The Future Land Use Map classifies all parcels within the Dublin planning area with a recommended land use, each indicated by a different color. The map is supported by a detailed description of Land Use Classifications that explain the general character of each land use type, including typical ranges for residential and non-residential development intensity.
The results of the plan were developed through in-depth technical study, public input and policy decisions. The following reports were completed as part of the overall study to determine Dublin’s future character and vision.
Land Use Plan
This maplication includes the Existing Land Use Map and the adopted Future Land Use Map, with definitions for each of the 19 land use classifications included in the Plan. Click a land use color on the map to see the land use definition in the legend. Use the land use selector bar to see the differences between existing and planned land uses.
Land Use Classifications
As part of the Land Use Plan, definitions of existing land uses are provided and indicate the current status of properties within the planning area. The plan also applies the same definitions to express future land uses for every parcel within the planning area to clearly state future expectations for development. The utilization of like definitions for both existing and future conditions permits comparison between today’s conditions and expected conditions at build-out.
Rural Residential/Agricultural (0 – 0.5 du/ac)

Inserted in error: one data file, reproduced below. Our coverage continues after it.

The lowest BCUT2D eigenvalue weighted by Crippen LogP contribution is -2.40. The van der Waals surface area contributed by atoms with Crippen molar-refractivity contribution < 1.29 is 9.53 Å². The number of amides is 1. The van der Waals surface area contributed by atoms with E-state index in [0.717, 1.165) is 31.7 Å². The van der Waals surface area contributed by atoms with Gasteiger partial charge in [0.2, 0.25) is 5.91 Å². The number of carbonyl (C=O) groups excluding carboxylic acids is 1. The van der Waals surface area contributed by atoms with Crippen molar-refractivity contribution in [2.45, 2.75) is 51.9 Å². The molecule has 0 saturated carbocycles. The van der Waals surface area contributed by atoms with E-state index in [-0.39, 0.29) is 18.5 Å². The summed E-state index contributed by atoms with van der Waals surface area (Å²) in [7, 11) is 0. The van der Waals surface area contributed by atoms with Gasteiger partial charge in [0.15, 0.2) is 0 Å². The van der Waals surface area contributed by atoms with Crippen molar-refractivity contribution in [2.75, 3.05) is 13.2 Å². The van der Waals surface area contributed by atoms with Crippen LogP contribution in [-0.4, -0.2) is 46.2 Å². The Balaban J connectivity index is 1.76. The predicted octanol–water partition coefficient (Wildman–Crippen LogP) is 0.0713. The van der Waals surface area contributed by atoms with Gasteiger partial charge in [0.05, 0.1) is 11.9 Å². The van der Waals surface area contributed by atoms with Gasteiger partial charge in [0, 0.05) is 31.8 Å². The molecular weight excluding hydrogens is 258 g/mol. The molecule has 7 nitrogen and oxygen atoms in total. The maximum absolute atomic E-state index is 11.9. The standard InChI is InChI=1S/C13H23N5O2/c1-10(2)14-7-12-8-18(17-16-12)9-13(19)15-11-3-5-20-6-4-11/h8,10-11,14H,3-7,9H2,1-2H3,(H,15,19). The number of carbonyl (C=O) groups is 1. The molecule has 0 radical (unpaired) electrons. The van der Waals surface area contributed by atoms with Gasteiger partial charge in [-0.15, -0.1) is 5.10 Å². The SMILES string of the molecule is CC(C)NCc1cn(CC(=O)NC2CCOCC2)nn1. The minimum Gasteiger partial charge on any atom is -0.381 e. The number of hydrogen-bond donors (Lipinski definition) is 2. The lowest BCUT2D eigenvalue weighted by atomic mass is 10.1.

Land that is sparsely occupied and used primarily for farmland, agricultural uses and single-family homes on large lots. Residential lots generally range from two acres or greater and may utilize on-site services where public utilities are not available.
Residential Low Density (0.5 – 1.0 du/ac)
Residential development used to accommodate environmentally sensitive areas or sites affected by physical features. Homes may consist of single-family homes on larger lots ranging from 1 to 2 acres or larger or in developments that preserve open space and natural features by concentrating development in open areas. Sites may include public utilities or on-site services where public utilities are unavailable.
Residential Medium Density (1 – 2 du/ac)
Modern suburban residential pattern that characterizes most development in Dublin. Residences are primarily composed of single-family dwellings on lot sizes that commonly average 0.25-acre. Public services are necessary, and larger projects may include a mix of densities that together do not exceed the average density.
Residential High Density (2 – 5 du/ac)
Higher density residential development generally designed in a suburban pattern. Housing types are typified by single-product, multi-family units, as well as detached cluster housing or patio homes. Future application is to be limited within the planning area.
Mixed Residential (1.5 – 10+ du/ac)